By Natalie Lauren Koenig, Mass Communication
Started by Kim Huisman, Associate Professor of Sociology at the University of Maine in fall of 2012, the Maine Mother-Daughter Project (MMDP) provides opportunities for mothers and daughters to come together as a community and work collectively to support mother-daughter connections, while also addressing the larger social forces that often influence their lives.
Modeled after SuEllen Hamkins and Renee Schultz’s book, “The Mother-Daughter Project: How Mothers and Daughters can Band Together, Beat the Odds and Thrive During Adolescence,” the MMDP aims to create a space that supports these relationships by linking the goals outlined in the book with the goals of public sociology.
In addition to the public sociology component of the project, mothers and daughters are given the opportunity to make their private lives public, which enables them to see the connections between their own relationships and a larger social force. This encourages individuals to shift their perspective of these relationships from being a private matter to a public matter, as the challenges they experience are often societal.
“I was sitting here in my office about a year ago when I found the book and I thought it was a proactive approach to bring to the community,” Huisman said. “In seeing through my own daughter the effects that messages in the media have, I saw the book as a good approach to counter messages that are prevalent in our culture. I applied for a grant from the Maine Humanities Council to bring the project to Belfast.”
The MHC grant has funded several components: (1) a mini-conference on mother-daughter relationships that was held at UMaine’s Hutchinson Center on October 26, 2012; (2) the formation of mother-daughter groups that meet regularly in an effort to work together to stay connected and address the challenges and risks that many mothers and daughters face; and (3) a year-long film series and public discussions on topics that girls face as they navigate their way through adolescence.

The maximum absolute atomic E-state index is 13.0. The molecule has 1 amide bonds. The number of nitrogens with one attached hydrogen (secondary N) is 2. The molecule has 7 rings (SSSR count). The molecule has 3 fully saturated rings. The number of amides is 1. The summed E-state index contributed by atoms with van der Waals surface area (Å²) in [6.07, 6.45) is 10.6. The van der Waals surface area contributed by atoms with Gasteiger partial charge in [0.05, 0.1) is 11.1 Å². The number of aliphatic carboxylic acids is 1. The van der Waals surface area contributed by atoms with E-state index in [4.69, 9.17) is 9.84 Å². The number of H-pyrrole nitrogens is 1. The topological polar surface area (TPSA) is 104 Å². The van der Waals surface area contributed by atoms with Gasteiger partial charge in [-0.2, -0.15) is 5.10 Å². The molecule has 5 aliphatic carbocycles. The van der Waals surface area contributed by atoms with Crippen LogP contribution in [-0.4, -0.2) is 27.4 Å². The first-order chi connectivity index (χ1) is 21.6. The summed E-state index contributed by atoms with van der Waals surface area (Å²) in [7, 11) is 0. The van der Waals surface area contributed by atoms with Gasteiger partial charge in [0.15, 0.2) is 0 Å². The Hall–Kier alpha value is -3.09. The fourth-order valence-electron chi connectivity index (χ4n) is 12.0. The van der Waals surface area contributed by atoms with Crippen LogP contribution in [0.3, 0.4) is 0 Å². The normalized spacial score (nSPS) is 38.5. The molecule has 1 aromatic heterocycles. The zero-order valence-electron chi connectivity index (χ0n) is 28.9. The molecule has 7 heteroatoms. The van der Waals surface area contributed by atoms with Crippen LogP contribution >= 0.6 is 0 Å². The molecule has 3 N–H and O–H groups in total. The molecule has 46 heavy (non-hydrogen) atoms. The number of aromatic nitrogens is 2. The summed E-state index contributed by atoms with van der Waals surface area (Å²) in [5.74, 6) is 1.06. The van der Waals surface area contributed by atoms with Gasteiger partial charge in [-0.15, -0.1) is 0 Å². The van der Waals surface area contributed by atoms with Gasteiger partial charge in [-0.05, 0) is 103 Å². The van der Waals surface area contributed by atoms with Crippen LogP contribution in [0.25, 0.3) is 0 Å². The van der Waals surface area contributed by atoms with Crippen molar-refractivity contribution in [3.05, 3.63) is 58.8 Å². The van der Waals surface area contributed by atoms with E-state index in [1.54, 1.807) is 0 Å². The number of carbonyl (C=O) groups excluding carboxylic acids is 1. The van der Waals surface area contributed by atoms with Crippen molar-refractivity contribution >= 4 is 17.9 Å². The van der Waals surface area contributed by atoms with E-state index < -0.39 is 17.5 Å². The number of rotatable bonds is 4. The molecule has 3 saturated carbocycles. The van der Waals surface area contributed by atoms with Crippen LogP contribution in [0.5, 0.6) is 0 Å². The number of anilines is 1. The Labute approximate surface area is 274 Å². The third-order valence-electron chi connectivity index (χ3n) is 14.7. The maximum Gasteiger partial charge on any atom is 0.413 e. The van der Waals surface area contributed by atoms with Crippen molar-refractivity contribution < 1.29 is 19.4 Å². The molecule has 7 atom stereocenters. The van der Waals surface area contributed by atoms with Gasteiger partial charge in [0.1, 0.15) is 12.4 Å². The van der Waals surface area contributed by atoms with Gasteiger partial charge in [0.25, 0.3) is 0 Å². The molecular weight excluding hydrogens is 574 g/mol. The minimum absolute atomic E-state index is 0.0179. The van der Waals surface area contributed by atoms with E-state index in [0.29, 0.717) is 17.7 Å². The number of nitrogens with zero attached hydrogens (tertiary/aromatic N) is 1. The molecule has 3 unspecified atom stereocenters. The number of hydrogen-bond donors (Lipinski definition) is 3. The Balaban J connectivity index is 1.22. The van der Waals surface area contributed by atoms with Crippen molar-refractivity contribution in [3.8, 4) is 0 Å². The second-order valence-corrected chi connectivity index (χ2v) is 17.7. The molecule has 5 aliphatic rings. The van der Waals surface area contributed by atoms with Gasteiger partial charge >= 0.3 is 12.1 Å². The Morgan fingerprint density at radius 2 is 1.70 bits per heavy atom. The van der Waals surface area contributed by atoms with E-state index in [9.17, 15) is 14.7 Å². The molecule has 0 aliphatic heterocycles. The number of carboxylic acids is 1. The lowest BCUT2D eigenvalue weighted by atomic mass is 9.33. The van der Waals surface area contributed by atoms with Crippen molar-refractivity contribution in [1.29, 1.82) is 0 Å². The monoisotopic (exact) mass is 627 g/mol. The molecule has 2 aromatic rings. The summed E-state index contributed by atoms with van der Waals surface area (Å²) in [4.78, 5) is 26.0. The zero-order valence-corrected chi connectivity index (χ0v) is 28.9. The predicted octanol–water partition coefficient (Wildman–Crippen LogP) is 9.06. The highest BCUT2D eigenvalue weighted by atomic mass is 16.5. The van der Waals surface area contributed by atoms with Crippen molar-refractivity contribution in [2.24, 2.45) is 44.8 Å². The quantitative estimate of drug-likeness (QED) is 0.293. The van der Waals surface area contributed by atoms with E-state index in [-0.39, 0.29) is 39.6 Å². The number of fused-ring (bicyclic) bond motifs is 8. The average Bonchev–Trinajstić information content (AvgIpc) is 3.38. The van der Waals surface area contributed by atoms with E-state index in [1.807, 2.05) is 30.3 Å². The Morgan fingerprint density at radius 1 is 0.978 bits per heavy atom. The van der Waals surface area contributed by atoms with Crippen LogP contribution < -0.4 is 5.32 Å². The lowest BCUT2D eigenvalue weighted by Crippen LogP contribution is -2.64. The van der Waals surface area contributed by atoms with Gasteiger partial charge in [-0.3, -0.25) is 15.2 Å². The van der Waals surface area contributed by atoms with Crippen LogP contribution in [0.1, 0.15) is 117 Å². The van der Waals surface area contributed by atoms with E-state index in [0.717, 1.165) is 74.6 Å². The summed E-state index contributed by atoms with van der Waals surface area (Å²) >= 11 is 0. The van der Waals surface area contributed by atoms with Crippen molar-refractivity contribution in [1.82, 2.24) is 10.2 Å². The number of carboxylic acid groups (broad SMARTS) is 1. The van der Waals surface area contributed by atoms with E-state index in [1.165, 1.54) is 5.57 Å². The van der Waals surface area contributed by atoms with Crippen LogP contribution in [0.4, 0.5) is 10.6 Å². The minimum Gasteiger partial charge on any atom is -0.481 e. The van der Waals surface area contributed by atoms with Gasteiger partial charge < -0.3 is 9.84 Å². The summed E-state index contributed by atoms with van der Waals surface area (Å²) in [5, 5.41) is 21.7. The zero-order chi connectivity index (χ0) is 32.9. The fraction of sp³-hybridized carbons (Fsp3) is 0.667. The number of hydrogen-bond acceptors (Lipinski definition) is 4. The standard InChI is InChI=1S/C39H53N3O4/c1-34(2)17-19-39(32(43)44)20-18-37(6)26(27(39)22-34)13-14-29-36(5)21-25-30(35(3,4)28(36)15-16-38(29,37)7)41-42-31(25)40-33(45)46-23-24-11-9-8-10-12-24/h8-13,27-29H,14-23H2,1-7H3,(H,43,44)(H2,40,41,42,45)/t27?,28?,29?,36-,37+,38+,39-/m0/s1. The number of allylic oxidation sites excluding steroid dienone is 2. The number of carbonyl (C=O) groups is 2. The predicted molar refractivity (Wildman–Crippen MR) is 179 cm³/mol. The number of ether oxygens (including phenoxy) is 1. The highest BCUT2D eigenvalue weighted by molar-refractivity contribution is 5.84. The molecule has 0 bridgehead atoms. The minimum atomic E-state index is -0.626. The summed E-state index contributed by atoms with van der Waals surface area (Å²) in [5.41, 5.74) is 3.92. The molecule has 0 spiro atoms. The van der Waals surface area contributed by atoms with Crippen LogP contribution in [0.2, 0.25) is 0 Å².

In addition to the grant, the project is funded by an anonymous donor within the Maine Community Foundation and made possible by the help of current research assistants, Ashlyn Boyle and Molly Hunt, as well as previous research assistants Elizabeth Joy and Tess Walter.
In its second year at the University of Maine Hutchinson Center in Belfast, this year’s program, entitled “Strong Girls: Cultivating Connection, Resilience and Hardiness” took place on Friday November 1st and Saturday November 2nd. Events included a talk given by Dr. SuEllen Hamkins, co-author of the book. Her presentation focused on her work supporting the well-being of girls, mothers and mother-daughter relationships as well as the challenges and successes of mother-daughter groups.
The event also included an all-day training session given by Dr. Lyn Mikel Brown and Dana Bushee Hernandez from Hardy Girls Healthy Women. Their focus was on creating hardiness zones for girls, with a goal of bringing the Adventure Girls program to the Belfast area.
Adventure Girls gives young girls an opportunity to meet with women who are challenging many of the gender stereotypes that exist within our society using an interactive approach. By exposing young girls to women in professions that challenge gender stereotypes, Adventure Girls builds their confidence and inspires them to follow their dreams.
“The program is for anyone who is interested in cultivating hardiness in girls,” Huisman said, “It provides outings for mothers and daughters to meet women and broaden their horizons of what they can do when they grow up.”
For more information or to learn more about The Maine Mother-Daughter Project, visit the Maine Mother-Daughter Project’s web page.
Image Description: Image Courtesy Maine Mother-Daughter Project